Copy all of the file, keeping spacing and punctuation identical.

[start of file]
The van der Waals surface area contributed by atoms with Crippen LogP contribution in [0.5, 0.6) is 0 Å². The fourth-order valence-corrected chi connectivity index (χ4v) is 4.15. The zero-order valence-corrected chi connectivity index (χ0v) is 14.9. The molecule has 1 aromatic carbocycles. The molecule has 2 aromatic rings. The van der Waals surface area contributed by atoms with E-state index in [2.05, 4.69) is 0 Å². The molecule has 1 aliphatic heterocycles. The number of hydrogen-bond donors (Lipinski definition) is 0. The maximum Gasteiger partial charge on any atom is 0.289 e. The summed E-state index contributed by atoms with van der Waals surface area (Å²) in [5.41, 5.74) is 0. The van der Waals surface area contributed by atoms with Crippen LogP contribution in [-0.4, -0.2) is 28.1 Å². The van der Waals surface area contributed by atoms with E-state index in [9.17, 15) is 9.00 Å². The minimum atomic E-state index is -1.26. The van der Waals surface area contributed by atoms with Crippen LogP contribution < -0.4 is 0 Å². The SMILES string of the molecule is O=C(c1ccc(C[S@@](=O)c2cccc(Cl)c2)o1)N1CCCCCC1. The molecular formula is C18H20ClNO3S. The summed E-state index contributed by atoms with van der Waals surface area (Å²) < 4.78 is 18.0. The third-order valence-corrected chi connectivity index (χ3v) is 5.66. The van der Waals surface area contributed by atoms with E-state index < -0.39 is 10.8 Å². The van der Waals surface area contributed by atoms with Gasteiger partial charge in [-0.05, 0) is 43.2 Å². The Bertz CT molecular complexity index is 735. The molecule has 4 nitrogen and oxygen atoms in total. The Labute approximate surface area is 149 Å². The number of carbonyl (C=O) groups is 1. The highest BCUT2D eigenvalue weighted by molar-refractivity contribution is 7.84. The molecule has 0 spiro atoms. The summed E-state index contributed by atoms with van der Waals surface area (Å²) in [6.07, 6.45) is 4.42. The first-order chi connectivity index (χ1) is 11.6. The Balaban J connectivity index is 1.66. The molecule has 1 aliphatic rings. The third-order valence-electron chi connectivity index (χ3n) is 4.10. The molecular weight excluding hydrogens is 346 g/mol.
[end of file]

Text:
The van der Waals surface area contributed by atoms with Crippen LogP contribution in [0.5, 0.6) is 0 Å². The fourth-order valence-corrected chi connectivity index (χ4v) is 4.15. The zero-order valence-corrected chi connectivity index (χ0v) is 14.9. The molecule has 1 aromatic carbocycles. The molecule has 2 aromatic rings. The van der Waals surface area contributed by atoms with E-state index in [2.05, 4.69) is 0 Å². The molecule has 1 aliphatic heterocycles. The number of hydrogen-bond donors (Lipinski definition) is 0. The maximum Gasteiger partial charge on any atom is 0.289 e. The summed E-state index contributed by atoms with van der Waals surface area (Å²) in [5.41, 5.74) is 0. The van der Waals surface area contributed by atoms with Crippen LogP contribution in [-0.4, -0.2) is 28.1 Å². The van der Waals surface area contributed by atoms with E-state index in [9.17, 15) is 9.00 Å². The minimum atomic E-state index is -1.26. The van der Waals surface area contributed by atoms with Crippen LogP contribution < -0.4 is 0 Å². The SMILES string of the molecule is O=C(c1ccc(C[S@@](=O)c2cccc(Cl)c2)o1)N1CCCCCC1. The molecular formula is C18H20ClNO3S. The summed E-state index contributed by atoms with van der Waals surface area (Å²) < 4.78 is 18.0. The third-order valence-corrected chi connectivity index (χ3v) is 5.66. The van der Waals surface area contributed by atoms with E-state index < -0.39 is 10.8 Å². The van der Waals surface area contributed by atoms with Gasteiger partial charge in [-0.05, 0) is 43.2 Å². The Bertz CT molecular complexity index is 735. The molecule has 4 nitrogen and oxygen atoms in total. The Labute approximate surface area is 149 Å². The number of carbonyl (C=O) groups is 1. The highest BCUT2D eigenvalue weighted by molar-refractivity contribution is 7.84. The molecule has 0 spiro atoms. The summed E-state index contributed by atoms with van der Waals surface area (Å²) in [6.07, 6.45) is 4.42. The first-order chi connectivity index (χ1) is 11.6. The Balaban J connectivity index is 1.66. The molecule has 1 aliphatic rings. The third-order valence-electron chi connectivity index (χ3n) is 4.10. The molecular weight excluding hydrogens is 346 g/mol.